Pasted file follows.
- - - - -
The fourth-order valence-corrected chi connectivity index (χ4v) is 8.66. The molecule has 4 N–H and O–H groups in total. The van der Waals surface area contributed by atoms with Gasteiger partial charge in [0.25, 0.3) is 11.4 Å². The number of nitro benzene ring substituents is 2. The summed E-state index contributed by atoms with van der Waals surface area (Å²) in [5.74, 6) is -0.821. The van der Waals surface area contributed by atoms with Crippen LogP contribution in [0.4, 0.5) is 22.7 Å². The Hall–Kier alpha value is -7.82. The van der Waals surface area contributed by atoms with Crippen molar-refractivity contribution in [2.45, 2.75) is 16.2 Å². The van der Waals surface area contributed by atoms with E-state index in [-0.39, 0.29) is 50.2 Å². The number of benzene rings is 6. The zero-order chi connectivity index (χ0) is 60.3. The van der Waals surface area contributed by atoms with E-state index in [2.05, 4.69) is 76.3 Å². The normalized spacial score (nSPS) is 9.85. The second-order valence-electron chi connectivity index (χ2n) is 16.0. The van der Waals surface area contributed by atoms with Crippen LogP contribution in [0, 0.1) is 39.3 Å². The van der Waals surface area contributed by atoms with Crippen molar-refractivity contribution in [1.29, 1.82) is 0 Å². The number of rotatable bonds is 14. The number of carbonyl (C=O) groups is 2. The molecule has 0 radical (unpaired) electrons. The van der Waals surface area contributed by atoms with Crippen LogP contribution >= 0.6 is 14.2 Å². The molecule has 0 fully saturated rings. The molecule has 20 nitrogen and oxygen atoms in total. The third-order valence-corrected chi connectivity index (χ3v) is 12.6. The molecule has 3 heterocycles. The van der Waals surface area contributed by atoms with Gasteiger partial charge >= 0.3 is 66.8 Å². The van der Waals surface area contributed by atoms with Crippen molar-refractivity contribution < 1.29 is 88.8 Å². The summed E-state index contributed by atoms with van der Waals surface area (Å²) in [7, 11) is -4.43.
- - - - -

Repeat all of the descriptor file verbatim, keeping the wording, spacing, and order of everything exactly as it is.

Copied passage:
The fourth-order valence-corrected chi connectivity index (χ4v) is 8.66. The molecule has 4 N–H and O–H groups in total. The van der Waals surface area contributed by atoms with Gasteiger partial charge in [0.25, 0.3) is 11.4 Å². The number of nitro benzene ring substituents is 2. The summed E-state index contributed by atoms with van der Waals surface area (Å²) in [5.74, 6) is -0.821. The van der Waals surface area contributed by atoms with Crippen LogP contribution in [0.4, 0.5) is 22.7 Å². The Hall–Kier alpha value is -7.82. The van der Waals surface area contributed by atoms with Crippen molar-refractivity contribution in [2.45, 2.75) is 16.2 Å². The van der Waals surface area contributed by atoms with E-state index in [-0.39, 0.29) is 50.2 Å². The number of benzene rings is 6. The zero-order chi connectivity index (χ0) is 60.3. The van der Waals surface area contributed by atoms with E-state index in [2.05, 4.69) is 76.3 Å². The normalized spacial score (nSPS) is 9.85. The second-order valence-electron chi connectivity index (χ2n) is 16.0. The van der Waals surface area contributed by atoms with Crippen LogP contribution in [0, 0.1) is 39.3 Å². The van der Waals surface area contributed by atoms with Crippen molar-refractivity contribution in [1.29, 1.82) is 0 Å². The number of rotatable bonds is 14. The number of carbonyl (C=O) groups is 2. The molecule has 0 radical (unpaired) electrons. The van der Waals surface area contributed by atoms with Crippen LogP contribution >= 0.6 is 14.2 Å². The molecule has 0 fully saturated rings. The molecule has 20 nitrogen and oxygen atoms in total. The third-order valence-corrected chi connectivity index (χ3v) is 12.6. The molecule has 3 heterocycles. The van der Waals surface area contributed by atoms with Gasteiger partial charge >= 0.3 is 66.8 Å². The van der Waals surface area contributed by atoms with Crippen molar-refractivity contribution < 1.29 is 88.8 Å². The summed E-state index contributed by atoms with van der Waals surface area (Å²) in [7, 11) is -4.43.